I tweeted the other day, "Why is grammar so important?" Here are a few of the responses I received:
@comPOSITIONblog sentences need a form. Subject verb and adjective, at least in English. If the sentence doesn't have this it is incomplete.
I use the responses of these three individuals because they were all self-professed "Grammar Nazis." I had to laugh a bit, though, because they were using incorrect grammar to tell me about the importance of proper grammar usage-- especially alenka-m, who tells me that bad grammar is one of her "pet hates" but doesn't know how to use "its" and "it's."
For alenka_m, though, the importance of grammar seems to be less about performing a rigid strucutre of proper usage and more about a safety net, latching onto something she was good at in elementary school perhaps instead of the bigger, scarier parts of writing (ideas, revising, analysis, etc.). Not that alenka_m is an ELL, but I think this is a common trend in ELL students. They come to the Writing Center often asking for grammar checks, not worried about content. This is possibly because in taking the tests to prove their English proficiency, they have learned that grammar is the top concern. If their grammar is bad, they cannot pass. If their grammar is good and their ideas are bad, however, they may still pass as proficient in English. This really goes for any kind of testing that requires writing: SATs, Regents, HESPAs.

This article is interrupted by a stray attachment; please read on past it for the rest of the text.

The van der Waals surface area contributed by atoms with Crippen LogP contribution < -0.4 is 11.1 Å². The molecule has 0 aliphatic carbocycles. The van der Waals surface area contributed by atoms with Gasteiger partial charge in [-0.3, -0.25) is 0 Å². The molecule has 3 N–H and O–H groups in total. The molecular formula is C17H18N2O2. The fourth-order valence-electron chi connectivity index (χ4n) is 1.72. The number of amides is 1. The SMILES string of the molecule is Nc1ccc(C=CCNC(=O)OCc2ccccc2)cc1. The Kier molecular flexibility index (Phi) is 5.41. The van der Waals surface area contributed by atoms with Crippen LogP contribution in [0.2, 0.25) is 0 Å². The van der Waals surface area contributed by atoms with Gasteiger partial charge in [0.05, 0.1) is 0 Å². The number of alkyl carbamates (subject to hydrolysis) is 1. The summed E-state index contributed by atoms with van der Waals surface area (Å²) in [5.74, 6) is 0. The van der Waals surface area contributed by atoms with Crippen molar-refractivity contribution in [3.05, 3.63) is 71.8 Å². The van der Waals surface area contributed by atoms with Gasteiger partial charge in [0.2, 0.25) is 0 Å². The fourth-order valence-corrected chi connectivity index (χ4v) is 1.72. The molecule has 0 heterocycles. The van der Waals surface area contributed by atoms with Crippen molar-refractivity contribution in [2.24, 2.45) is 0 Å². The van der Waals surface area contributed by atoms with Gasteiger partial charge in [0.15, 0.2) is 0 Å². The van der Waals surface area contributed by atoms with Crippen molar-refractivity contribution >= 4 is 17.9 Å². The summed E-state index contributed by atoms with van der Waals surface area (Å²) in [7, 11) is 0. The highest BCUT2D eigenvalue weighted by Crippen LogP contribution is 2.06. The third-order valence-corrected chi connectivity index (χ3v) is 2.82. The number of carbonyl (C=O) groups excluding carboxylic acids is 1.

For JaykeisBrutal, the conversation starts off being about grammar, but winds up being about different mediums requiring different approaches. Though he is a "Grammar Nazi," he recognizes that the reason grammar is important is because it allows effective communication.
Finally, I shared with saradobie that bees have a dance language that has its own (very simple) grammar, and therefore, grammar/language isn't really what separates us from the animals anymore. saradobie, however, expresses something very important-- the face-value of grammar. The way we use our words and language often defines us, whether accurately or not, and in a culture obsessed with self-presentation, grammar then becomes a way for us to create a face. Good grammar = higher in the class system. Bad grammar = lower in the class system. Again, though that may not be true, it is often how our society interprets it.
So the questions I leave you with are these: Is the tech. generation really "ruining" writing, or are we evolving and leaving the traditionalists behind? Is grammar important?